“Quixotic” and “far-fetched”

These are just two of the adjectives employed in a feature called “Austin Power: In Quest for Cleaner Energy, Texas City Touts Plug-In Car” (today’s WSJ, byline John J. Fialka). This is a long front-page feature and may require sign-in. Prominent in the story are Will Wynn and Roger Duncan. Plug-In Partners is touted. The City’s electric utility company devotes much Web space to promoting this scheme. It appears that PHEV (plug-in hybrid electric vehicle) will be an oft-employed acronym in 2007. We’ll be seeing more of “V2G” under discussion, as well; “vehicle to grid” is envisioned as a means of drawing stored electricity from idle plugged-in vehicles. Eight thousand individuals and companies are said to have signed pledges to acquire a PHEV when they become commercially available. I always think that I read the local daily fairly closely, but I missed this one: the article reports that in 2006 the city council voted to spend $1 million “to mount a national campaign to drum up support” for plug-in cars. Mr. Duncan, who’s with the electric utility company these days, was sent on the road with a PowerPoint presentation. I’ve missed this one, too: Wynn told the WSJ reporter that the city council “has already set aside $1 million to fund rebates for the first 1,000 residents to buy plug-ins.” Rebate or no, I think we’ll be sticking with our current household vehicle, which uses an entire tank of gas about every three weeks.

3 Comments so far

  1. M1EK (unregistered) on March 26th, 2007 @ 8:39 am

    Austin Energy has a vested interest in promoting these things as they can sell lower-demand nighttime energy to more people. Problem is: they’re nowhere near ready; we need a revolutionary (not evolutionary) improvement in battery technology to give plug-in batteries (which must be fully drained/charged to make any sense) the same kind of long life that Toyota achieved with the Prius batteries (which are purposefully kept in a charge band between approx 30 and 70 percent).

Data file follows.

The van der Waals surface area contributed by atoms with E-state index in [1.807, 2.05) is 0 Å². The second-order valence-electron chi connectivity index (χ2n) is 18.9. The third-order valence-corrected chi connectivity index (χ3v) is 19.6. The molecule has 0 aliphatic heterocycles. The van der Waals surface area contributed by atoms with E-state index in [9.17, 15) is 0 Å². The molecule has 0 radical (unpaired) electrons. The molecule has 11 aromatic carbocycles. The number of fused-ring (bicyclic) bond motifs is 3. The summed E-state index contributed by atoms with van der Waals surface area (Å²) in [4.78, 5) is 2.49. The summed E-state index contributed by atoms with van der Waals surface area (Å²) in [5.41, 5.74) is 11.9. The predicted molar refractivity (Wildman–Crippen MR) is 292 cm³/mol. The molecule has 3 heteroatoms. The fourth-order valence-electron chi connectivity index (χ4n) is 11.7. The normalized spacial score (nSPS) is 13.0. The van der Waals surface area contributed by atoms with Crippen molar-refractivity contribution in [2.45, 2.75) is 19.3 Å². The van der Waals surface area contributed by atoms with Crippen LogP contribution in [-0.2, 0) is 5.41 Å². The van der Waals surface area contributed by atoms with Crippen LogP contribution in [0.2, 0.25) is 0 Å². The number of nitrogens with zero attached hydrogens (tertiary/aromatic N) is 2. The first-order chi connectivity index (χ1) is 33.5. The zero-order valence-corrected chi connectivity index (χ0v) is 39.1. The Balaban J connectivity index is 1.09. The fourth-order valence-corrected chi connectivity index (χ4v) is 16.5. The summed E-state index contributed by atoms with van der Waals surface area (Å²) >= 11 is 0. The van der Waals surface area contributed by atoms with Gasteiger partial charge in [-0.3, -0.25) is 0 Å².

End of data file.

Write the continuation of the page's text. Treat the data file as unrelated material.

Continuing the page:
2. Kevin (unregistered) on March 26th, 2007 @ 2:23 pm

    Plug-in hybrids as a concept are all well and good, but V2G? Has it occurred to anyone that vehicle-to-grid is precisely, literally equivalent to Austin Energy using gasoline-fired generators to make electricity?

    In a plug-in hybrid, after Austin Energy drains your battery, then rather than driving around after work on electricity, you’ll be powered by good old gasoline again. Hence, gas substitutes for the battery power that was funneled to the grid. V2G = gasoline-power electricity.

    And if it’s possible that it is economically feasible for batteries to store excess nighttime capacity for release during peak hours, then how come every utility in the nation is not already doing that with their own battery arrays, right now?

    Seems to me that V2G on the face of it is the stupidest thing I’ve ever heard of, yet reporters and bloggers and Duncan at Austin energy keep credulously enthusing about it, without even asking the obvious, not a skeptic in sight….


  3. M1EK (unregistered) on March 26th, 2007 @ 2:31 pm

    V2G is better for the environment than coal, but that’s about the best you can say. It’s also likely to be a lot cheaper for AE than buying spot power on the most expensive days of the year, which explains a lot.



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